Karen Poirrier, of Lutcher, says she’s been retired for a year, and husband Buddy has been retired for two years:
“When asked how I enjoy retirement, I respond that to me retirement is an opportunity to ‘own time.’
“I spend some of my time doing hospital ministry, volunteering at the St. Vincent de Paul Store, singing in our church choir and, of course, sending emails to you.”
But, she says, Buddy has a rather different outlook:
“When I asked Buddy what he planned to do today, he responded, ‘Nothing.’
“I said, ‘You said the same thing yesterday.’
“To which he exclaimed, ‘But I didn’t finish!’ ”
Yvonne F. Galster, of Zachary, says a billboard promoting recycling reminded her of her childhood on a farm during the Great Depression, “when recycling was a way of life.”
She recalls flour-sack dresses and underwear, and grocery bags, bread wrappers and newspapers converted into school lunch bags:
“Some students carried tin syrup cans as lunch boxes.
“We picked blackberries for cobblers, jelly and juice.
“Empty egg shells were set in the oven to lightly toast. Chickens and birds enjoyed the shells.
“Even ashes were recycled, when soap was made from ashes, water and grease or lard.”
She says they even recycled their Sears and Roebuck catalogs (don’t ask …).
The kindly grocer
Mickey Pearson recalls the bubble gum shortage during World War II:
“Growing up in the small town of Berwick, there were family-owned grocery stores on nearly every block.
“Walking to grade school past Sidney Bella’s store, I would stop each morning to spend my nickel allowance.
“On rare occasions when Sidney had bubble gum, he would allow me to buy one piece, then tell me how lucky I was as I had just gotten the last piece.
“I think I was an adult when it finally dawned on me that Sidney said that to every child so there would be bubble gum for all the other children.”
Margo Mathews says, “My friend Kathryn is known to get involved in situations and to give religious medals to strangers.
“So it was no surprise to my husband and myself when we were dining in her restaurant and were approached by ‘Mr. Forgetful’ asking for money for Pop-A-Lock that she felt the need to talk with him.
“Thanks to your previous columns we were aware of the scam.
“After their discussion we asked her what she said to him and she replied, ‘I told him if he was going to do that he might as well be polite about it!’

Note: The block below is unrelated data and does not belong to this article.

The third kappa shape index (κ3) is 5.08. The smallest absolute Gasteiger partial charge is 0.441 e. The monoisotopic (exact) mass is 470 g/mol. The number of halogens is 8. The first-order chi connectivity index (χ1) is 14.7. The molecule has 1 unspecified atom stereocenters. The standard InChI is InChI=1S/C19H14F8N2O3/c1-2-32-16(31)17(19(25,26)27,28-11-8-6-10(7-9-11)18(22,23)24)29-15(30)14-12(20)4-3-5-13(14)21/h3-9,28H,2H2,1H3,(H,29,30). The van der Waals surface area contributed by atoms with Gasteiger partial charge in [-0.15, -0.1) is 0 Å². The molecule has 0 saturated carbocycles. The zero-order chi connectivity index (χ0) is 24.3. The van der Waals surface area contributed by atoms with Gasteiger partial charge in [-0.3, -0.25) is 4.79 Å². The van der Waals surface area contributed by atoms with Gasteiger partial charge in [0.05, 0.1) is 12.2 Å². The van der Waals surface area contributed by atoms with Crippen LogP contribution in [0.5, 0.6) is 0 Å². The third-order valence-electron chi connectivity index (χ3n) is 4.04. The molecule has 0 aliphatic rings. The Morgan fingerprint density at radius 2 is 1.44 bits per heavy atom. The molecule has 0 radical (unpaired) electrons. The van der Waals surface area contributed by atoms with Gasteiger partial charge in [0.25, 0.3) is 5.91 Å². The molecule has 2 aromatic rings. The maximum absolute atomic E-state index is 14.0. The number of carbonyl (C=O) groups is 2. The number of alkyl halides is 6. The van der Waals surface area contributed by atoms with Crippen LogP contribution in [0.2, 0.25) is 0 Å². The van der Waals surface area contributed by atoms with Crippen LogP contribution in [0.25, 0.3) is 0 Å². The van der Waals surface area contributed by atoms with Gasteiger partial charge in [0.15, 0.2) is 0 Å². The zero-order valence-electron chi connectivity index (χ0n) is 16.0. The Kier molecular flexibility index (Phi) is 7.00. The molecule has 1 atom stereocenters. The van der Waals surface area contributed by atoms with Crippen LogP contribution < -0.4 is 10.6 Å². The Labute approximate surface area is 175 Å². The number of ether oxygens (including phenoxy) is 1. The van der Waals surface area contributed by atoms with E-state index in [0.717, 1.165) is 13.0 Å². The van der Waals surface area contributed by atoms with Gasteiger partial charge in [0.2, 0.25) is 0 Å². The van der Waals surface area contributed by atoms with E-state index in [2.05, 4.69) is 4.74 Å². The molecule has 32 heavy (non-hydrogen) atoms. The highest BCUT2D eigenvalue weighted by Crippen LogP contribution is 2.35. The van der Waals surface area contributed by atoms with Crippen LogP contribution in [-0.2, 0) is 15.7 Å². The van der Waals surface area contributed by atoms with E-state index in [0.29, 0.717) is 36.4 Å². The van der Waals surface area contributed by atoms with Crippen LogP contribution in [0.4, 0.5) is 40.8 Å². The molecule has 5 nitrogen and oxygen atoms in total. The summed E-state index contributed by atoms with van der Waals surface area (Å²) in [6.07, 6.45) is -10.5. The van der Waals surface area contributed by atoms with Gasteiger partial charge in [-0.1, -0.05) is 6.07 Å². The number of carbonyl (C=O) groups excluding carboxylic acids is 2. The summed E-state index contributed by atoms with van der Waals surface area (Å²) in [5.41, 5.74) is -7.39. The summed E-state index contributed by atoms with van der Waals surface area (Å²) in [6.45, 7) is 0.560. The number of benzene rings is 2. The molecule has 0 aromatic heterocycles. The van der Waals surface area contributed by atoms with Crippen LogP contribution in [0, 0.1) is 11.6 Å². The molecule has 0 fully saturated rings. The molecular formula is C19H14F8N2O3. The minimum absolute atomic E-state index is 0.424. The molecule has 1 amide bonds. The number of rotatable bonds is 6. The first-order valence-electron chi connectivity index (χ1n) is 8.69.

“We had a good laugh at her attempt to convert the con man and teach him some manners.
“It was too bad she didn’t have any medals on her!”
Richard Sherlock Jr. says our seminar on milk delivery brings back memories of the home his parents built in 1962 on College Drive near Jefferson Highway:
“The kitchen included a milk chute between a cabinet and the outside wall near the driveway.
“The builder thought it was a crazy idea, but my parents insisted.
“The chute had an exterior steel door with a latch for security.
“Kleinpeter’s Dairy delivered milk, eggs, etc., right into an inside kitchen cabinet — especially nice in the winter months.
“It was the talk of the neighborhood then.”
On Valentine’s Day Thursday, Town Square on North Boulevard is the scene of a dance party from noon to 1 p.m. and again from 4 p.m. to 6 p.m., supporting the “One Billion Rising” movement to end violence against women and girls.
The party is presented by One Billion Rising-Baton Rouge in partnership with STAR (Sexual Trauma and Response Center), Downtown Development District and The Red Shoes. Call (225) 338-1170 or email firstname.lastname@example.org.
Special People Dept.
That empty feeling
This story from Algie Petrere shows how words can have more than one meaning:
“Trying to do her share to help the environment, my friend set up a trash basket at her church and posted above it this suggestion: ‘Empty water bottles here.’
“She should have been a little more specific, because when she went to check it later, she didn’t find any bottles in it.
“But it WAS full of water.”
Shirley Fleniken came across this tale:
Joe was proud of his family of six children. He frequently referred to his wife as “Mother of Six,” much to her annoyance.
Finally, she cured him of his habit.
At the end of a big party, Joe called out loud enough for everyone to hear, “Ready to go, Mother of Six?”
“Any time you are,” she replied, “Father of Four.”
Write Smiley at Smiley@theadvocate.com. He can also be reached by fax at (225) 388-0351 or mail at P.O. Box 588, Baton Rouge, LA 70821.
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